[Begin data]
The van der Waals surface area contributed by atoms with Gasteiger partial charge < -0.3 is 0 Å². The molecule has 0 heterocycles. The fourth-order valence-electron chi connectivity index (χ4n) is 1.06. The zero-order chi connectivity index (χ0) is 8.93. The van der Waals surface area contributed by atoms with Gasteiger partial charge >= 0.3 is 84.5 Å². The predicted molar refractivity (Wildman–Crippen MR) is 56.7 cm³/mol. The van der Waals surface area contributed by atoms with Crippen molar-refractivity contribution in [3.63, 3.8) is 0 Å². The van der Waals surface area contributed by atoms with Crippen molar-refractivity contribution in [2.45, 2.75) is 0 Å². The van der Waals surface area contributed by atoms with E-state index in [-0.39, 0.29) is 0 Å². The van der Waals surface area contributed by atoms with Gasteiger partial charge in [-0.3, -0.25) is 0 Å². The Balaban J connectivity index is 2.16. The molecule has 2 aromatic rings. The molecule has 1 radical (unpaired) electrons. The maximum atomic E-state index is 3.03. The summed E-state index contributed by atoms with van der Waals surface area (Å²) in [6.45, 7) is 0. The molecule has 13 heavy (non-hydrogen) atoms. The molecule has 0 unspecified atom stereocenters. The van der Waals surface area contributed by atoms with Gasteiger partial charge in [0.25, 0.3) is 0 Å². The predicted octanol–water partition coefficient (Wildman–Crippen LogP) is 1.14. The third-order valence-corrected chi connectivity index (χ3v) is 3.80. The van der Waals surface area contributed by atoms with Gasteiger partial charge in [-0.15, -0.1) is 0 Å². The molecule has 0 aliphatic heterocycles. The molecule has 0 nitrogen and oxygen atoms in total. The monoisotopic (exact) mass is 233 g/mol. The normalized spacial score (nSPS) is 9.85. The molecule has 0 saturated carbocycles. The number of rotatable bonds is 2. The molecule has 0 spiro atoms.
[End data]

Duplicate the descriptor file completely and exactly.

The van der Waals surface area contributed by atoms with Gasteiger partial charge < -0.3 is 0 Å². The molecule has 0 heterocycles. The fourth-order valence-electron chi connectivity index (χ4n) is 1.06. The zero-order chi connectivity index (χ0) is 8.93. The van der Waals surface area contributed by atoms with Gasteiger partial charge >= 0.3 is 84.5 Å². The predicted molar refractivity (Wildman–Crippen MR) is 56.7 cm³/mol. The van der Waals surface area contributed by atoms with Crippen molar-refractivity contribution in [3.63, 3.8) is 0 Å². The van der Waals surface area contributed by atoms with Crippen molar-refractivity contribution in [2.45, 2.75) is 0 Å². The van der Waals surface area contributed by atoms with E-state index in [-0.39, 0.29) is 0 Å². The van der Waals surface area contributed by atoms with Gasteiger partial charge in [-0.3, -0.25) is 0 Å². The Balaban J connectivity index is 2.16. The molecule has 2 aromatic rings. The molecule has 1 radical (unpaired) electrons. The maximum atomic E-state index is 3.03. The summed E-state index contributed by atoms with van der Waals surface area (Å²) in [6.45, 7) is 0. The molecule has 13 heavy (non-hydrogen) atoms. The molecule has 0 unspecified atom stereocenters. The van der Waals surface area contributed by atoms with Gasteiger partial charge in [0.25, 0.3) is 0 Å². The predicted octanol–water partition coefficient (Wildman–Crippen LogP) is 1.14. The third-order valence-corrected chi connectivity index (χ3v) is 3.80. The van der Waals surface area contributed by atoms with Gasteiger partial charge in [-0.15, -0.1) is 0 Å². The molecule has 0 aliphatic heterocycles. The molecule has 0 nitrogen and oxygen atoms in total. The monoisotopic (exact) mass is 233 g/mol. The normalized spacial score (nSPS) is 9.85. The molecule has 0 saturated carbocycles. The number of rotatable bonds is 2. The molecule has 0 spiro atoms.